|Selma, Alabama Demonstration||Selma, Alabama Demonstration||African American history|
Civil rights movement
Selma, Alabama Demonstration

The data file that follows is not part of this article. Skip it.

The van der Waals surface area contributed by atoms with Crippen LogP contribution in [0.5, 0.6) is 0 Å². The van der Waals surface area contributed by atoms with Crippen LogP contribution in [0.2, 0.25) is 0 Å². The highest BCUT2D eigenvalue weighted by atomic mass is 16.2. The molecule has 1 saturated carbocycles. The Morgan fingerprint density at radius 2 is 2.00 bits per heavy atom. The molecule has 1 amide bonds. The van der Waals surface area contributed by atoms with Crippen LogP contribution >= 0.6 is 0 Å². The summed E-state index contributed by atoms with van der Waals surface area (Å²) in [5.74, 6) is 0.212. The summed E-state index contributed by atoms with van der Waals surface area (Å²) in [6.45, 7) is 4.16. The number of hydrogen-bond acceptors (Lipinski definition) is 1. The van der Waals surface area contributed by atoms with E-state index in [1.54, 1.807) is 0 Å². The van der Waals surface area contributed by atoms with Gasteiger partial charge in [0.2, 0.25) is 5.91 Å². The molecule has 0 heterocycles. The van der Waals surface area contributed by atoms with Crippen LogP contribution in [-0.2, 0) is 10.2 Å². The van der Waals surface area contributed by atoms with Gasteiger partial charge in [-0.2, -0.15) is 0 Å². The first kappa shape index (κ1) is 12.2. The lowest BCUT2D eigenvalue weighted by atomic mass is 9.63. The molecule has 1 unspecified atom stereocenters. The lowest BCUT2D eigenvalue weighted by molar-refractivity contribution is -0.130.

- This film contains footage of the March 1965 voter registration demonstrations in Selma, Alabama. There is sound at the beginning, but the majority of the film is raw footage with no sound. It first shows African American protesters, including students, marching and singing in front of a courthouse. There is footage with sound of Martin Luther King Jr. speaking, followed by scenes of Andrew Young, John L. Lewis and other black leaders. The film also includes scenes around the Edmund Pettus Bridge, including the violent police attack on the marchers shown from a distance. An injured protester is shown being lifted by other protesters and a police officer, and there are several scenes of armed police officers before and after the violence. The film also shows Governor LeRoy Collins arriving to view the march and going to speak with Martin Luther King Jr. President Lyndon Johnson appointed Collins head of the Community Relations Service (CRS) in 1964. At the request of President Johnson, Collins came to Selma on behalf of the CRS to help mediate a solution to the crisis. After the footage from 1965, there is also a fragment from a later piece, also without sound, that includes shots of the Ebenezer Baptist Church in Atlanta and Martin Luther King Sr.